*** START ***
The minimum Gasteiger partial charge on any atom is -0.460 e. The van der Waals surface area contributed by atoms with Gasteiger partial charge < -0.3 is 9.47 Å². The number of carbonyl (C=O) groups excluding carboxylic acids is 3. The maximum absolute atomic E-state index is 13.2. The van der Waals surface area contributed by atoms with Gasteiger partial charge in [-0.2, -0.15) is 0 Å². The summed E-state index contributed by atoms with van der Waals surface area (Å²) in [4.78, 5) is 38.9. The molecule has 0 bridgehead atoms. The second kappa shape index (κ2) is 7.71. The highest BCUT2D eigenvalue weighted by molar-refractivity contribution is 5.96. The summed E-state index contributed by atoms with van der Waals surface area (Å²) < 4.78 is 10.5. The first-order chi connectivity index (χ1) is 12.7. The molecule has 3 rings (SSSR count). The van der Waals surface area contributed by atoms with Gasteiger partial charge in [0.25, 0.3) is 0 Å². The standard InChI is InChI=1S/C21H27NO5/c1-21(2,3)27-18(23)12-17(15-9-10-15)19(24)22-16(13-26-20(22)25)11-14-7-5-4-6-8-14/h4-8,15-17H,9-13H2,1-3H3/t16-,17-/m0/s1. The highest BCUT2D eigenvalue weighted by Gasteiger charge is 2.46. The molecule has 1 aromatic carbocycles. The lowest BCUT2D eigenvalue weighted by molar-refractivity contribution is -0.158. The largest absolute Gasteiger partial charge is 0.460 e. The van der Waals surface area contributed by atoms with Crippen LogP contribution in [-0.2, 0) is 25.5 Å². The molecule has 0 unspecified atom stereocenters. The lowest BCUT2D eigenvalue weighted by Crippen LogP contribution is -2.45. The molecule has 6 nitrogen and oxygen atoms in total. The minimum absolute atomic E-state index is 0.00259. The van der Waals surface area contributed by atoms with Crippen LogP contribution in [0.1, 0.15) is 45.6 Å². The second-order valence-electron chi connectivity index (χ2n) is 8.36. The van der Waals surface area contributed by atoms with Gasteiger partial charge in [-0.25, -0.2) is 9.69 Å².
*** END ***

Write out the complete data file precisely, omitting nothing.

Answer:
The minimum Gasteiger partial charge on any atom is -0.460 e. The van der Waals surface area contributed by atoms with Gasteiger partial charge < -0.3 is 9.47 Å². The number of carbonyl (C=O) groups excluding carboxylic acids is 3. The maximum absolute atomic E-state index is 13.2. The van der Waals surface area contributed by atoms with Gasteiger partial charge in [-0.2, -0.15) is 0 Å². The summed E-state index contributed by atoms with van der Waals surface area (Å²) in [4.78, 5) is 38.9. The molecule has 0 bridgehead atoms. The second kappa shape index (κ2) is 7.71. The highest BCUT2D eigenvalue weighted by molar-refractivity contribution is 5.96. The summed E-state index contributed by atoms with van der Waals surface area (Å²) < 4.78 is 10.5. The first-order chi connectivity index (χ1) is 12.7. The molecule has 3 rings (SSSR count). The van der Waals surface area contributed by atoms with Gasteiger partial charge in [0.25, 0.3) is 0 Å². The standard InChI is InChI=1S/C21H27NO5/c1-21(2,3)27-18(23)12-17(15-9-10-15)19(24)22-16(13-26-20(22)25)11-14-7-5-4-6-8-14/h4-8,15-17H,9-13H2,1-3H3/t16-,17-/m0/s1. The highest BCUT2D eigenvalue weighted by Gasteiger charge is 2.46. The molecule has 1 aromatic carbocycles. The lowest BCUT2D eigenvalue weighted by molar-refractivity contribution is -0.158. The largest absolute Gasteiger partial charge is 0.460 e. The van der Waals surface area contributed by atoms with Crippen LogP contribution in [-0.2, 0) is 25.5 Å². The molecule has 0 unspecified atom stereocenters. The lowest BCUT2D eigenvalue weighted by Crippen LogP contribution is -2.45. The molecule has 6 nitrogen and oxygen atoms in total. The minimum absolute atomic E-state index is 0.00259. The van der Waals surface area contributed by atoms with Crippen LogP contribution in [0.1, 0.15) is 45.6 Å². The second-order valence-electron chi connectivity index (χ2n) is 8.36. The van der Waals surface area contributed by atoms with Gasteiger partial charge in [-0.25, -0.2) is 9.69 Å².